By Jim Schutze
By Rachel Watts
By Lauren Drewes Daniels
By Anna Merlan
By Lee Escobedo
"When will I go live with my real mommy?"
My mom, bless her heart, patiently explained to me that I was looking at "real mommy." This was as good as it was going to get. And to be fair, it was pretty good. My parents never complained about supporting my Barbie habit, even after that nasty incident in the backyard of the Dream House.
Fast forward to 2006. I'm gleefully filing my daily deluge of press releases into their various folders—"completely irrelevant," "load of crap" and "maybe"—when a sentence catches my eye: "How many times have you heard children insist...that their 'real' families were somewhere else?"
Hark! The spirit world contacteth me via a holy press release! I read on. 'Twas for a self-published book on reincarnation, Dinner With Da Vinci. The author, Leslie McClinton, is a science teacher in Everman. She's also John F. Kennedy reincarnate, she says, and there's photographic evidence to prove it. Dinner was obviously in order.
McClinton sent me an advance copy of her book, a 313-page paperback comprising mostly journal entries and interviews accumulated throughout her life. In the back, she compiled a handy guide to the 55 Laws of Rebirth. For example, No. 46: Animals and humans must alternate sexes. Die male, reborn female. Or No. 15: the law of recurrence. To master a skill, you'll have practiced it in multiple former lives.
We meet at a very crowded downtown Fort Worth P.F. Chang's. When our seating is delayed, Leslie prods the hostess for an explanation. Very presidential. Very demanding. We're escorted to a back booth, and I settle in for my dinner with JFK, a 50-something black woman with feathered hair and a bright pink T-shirt.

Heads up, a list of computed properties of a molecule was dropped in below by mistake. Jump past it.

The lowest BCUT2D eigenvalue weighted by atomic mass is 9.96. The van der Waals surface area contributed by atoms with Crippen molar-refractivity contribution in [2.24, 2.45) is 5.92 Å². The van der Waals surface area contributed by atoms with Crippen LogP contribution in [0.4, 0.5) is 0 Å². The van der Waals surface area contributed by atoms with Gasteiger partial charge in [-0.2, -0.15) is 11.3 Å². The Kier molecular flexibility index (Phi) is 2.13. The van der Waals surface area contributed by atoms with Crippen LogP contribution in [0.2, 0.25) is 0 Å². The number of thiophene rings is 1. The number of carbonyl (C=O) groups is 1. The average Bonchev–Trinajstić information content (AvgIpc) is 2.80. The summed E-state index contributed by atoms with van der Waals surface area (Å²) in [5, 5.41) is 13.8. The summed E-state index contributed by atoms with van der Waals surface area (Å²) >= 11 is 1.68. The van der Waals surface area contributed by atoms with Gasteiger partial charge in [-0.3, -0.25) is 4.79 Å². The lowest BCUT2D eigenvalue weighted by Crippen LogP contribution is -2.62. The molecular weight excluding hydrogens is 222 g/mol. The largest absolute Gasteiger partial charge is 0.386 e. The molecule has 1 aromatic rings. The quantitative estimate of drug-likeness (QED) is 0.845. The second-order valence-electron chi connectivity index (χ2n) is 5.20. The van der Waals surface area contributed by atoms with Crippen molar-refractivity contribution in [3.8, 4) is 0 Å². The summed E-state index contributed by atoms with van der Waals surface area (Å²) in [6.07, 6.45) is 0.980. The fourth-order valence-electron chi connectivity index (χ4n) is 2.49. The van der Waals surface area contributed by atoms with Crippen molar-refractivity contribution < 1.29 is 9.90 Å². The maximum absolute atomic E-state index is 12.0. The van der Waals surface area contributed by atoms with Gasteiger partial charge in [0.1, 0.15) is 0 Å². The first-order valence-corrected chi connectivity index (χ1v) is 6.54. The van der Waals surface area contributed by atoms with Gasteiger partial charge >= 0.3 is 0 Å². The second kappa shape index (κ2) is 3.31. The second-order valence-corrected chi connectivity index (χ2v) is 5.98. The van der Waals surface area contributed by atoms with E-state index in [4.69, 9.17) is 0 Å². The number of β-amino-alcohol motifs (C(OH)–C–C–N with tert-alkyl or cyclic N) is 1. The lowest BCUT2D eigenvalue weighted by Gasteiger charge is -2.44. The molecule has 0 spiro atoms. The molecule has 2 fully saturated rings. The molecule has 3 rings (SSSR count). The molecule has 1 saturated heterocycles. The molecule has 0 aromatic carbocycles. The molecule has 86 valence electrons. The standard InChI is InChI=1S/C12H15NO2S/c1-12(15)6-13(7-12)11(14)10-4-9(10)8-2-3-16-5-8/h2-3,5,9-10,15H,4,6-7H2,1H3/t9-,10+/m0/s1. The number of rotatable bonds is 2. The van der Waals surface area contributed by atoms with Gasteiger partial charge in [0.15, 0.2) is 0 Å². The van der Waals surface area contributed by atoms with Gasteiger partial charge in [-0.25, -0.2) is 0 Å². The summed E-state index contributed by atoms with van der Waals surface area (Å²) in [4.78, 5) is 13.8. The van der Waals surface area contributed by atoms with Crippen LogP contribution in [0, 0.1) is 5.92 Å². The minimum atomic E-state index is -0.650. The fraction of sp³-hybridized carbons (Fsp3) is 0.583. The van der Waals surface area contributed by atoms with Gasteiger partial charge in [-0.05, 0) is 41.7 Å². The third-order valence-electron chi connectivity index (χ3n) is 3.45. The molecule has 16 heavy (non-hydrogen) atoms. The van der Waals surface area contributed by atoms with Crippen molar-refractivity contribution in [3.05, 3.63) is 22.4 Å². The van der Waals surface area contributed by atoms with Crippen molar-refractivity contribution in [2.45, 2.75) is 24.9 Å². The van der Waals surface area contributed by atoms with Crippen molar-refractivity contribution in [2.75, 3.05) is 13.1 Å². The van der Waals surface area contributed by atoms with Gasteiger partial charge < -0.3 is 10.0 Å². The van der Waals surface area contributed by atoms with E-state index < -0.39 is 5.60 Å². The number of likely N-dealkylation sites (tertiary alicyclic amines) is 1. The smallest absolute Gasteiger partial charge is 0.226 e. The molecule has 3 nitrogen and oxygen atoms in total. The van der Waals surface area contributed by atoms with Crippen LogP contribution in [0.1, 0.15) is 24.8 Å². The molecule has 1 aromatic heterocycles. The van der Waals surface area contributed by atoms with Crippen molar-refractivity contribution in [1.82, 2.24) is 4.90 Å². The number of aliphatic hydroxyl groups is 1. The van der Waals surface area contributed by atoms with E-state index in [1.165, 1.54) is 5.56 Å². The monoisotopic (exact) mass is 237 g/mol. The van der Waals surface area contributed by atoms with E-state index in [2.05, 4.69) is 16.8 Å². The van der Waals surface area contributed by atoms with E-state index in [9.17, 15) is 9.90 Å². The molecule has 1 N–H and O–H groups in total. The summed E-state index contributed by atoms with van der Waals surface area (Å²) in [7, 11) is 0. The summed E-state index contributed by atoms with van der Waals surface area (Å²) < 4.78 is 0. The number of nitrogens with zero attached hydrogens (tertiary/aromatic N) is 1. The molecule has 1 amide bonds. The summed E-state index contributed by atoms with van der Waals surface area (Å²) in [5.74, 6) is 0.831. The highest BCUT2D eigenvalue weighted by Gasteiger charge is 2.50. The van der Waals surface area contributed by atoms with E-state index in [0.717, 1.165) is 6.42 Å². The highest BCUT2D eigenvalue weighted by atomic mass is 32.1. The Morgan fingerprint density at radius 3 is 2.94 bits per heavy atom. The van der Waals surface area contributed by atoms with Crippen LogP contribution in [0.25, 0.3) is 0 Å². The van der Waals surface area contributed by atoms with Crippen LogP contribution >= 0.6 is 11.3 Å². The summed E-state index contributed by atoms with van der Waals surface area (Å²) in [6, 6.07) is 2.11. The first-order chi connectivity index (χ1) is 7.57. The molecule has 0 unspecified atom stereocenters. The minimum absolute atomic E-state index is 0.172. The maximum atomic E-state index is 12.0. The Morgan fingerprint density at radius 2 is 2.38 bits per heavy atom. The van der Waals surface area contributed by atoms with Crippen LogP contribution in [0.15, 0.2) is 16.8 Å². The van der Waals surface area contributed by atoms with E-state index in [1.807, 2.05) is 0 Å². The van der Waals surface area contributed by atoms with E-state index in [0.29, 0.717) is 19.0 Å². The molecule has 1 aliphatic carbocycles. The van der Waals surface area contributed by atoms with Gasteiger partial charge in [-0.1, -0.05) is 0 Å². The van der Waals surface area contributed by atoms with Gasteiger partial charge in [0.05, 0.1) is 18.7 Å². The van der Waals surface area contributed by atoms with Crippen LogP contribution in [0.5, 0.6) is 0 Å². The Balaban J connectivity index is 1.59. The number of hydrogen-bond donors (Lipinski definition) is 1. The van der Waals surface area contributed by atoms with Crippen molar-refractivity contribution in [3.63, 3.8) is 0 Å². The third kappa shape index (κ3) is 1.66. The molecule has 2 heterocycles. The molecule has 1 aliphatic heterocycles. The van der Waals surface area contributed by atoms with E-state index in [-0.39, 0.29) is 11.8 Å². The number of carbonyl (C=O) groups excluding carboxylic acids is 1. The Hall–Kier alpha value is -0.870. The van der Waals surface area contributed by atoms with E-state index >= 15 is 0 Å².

As a mostly Buddhist, she is vegetarian. Little-known fact: JFK apparently digs Asian fusion cooking. I smell a marketing opportunity for future Kennedy family members. Cookin' With JFK—The Asian Way. Food Network special to follow. Possible chance to expand the series into other cuisines with the final installment being, of course, Tex-Mex. Should be a real, um, hit.
After a crash course in her personal religious history—raised Catholic, explored interests in Sufism, Eastern religions and the Unity Church—we get down to business. McClinton got her first inklings of her past life while living in New Orleans. They came in what she calls "astral experiences." It's like sleeping, but on another, more conscious, level.
"I relived JFK's death," she explains. "But I had no idea what it was."
Visions came to her of a short man walking with a gun.
"I knew he was coming to kill me."
More dreams and research led her to JFK. A lifelong interest in Jackie Onassis could have misled her into believing she was the first lady, but she had a revelation: You don't see yourself in past lives, you see those around you. "If you're married to somebody, you're not watching yourself. You're watching someone else."
There is, of course, the small problem of birth-death overlap. McClinton was born in 1953, 10 years before Kennedy was assassinated. Until her 10th year, Leslie says she walked around "like a zombie." Then, something hit her "like a meteor."
Advanced souls such as JFK's, McClinton explains, have reached a peak called "apotheosis." It is almost a state of deification. JFK, she says, was a god with a small "g." He was partially empty during the last 10 years of his life, says McClinton, almost dying from back surgery and plagued by various health conditions. (He had a hormonal disorder called Addison's disease. I have a tangential theory that this must have inspired the city built just up the Tollway from Dallas, where hormones are frequently disordered because of an excess of alcohol and casual dining.)
Thus, JFK's soul was split and he slipped into McClinton, who then lived in Chicago, sometime in November 1963. Race and gender are totally fluid in the soul world, hence his incarnation in non-white, non-male McClinton. Now, he's back in North Texas. Victory lap! The deal is sealed when McClinton shows me a photo of JFK on the cover of a biography. He's sitting in a rocking chair, one leg crossed foot-to-knee, with a hand touching his ankle. Then, she pulls out a photo taken of herself years ago in nearly the same pose. Check, please!
McClinton has other past selves, including 19th-century religious theorist Helena Blavatsky. She's traced the past lives of many of her relatives. Where would I start, I asked, if I wanted to find out exactly what my eternal soul has been up to?
"It has to come through dreams or feelings," she tells me. Also, I should look into talents or interests. Immediately I am reminded of my lifelong, seemingly inexplicable love for England. Could this be a starting point? Her advice: "Wear it like clothes. Claim it and see where it takes you."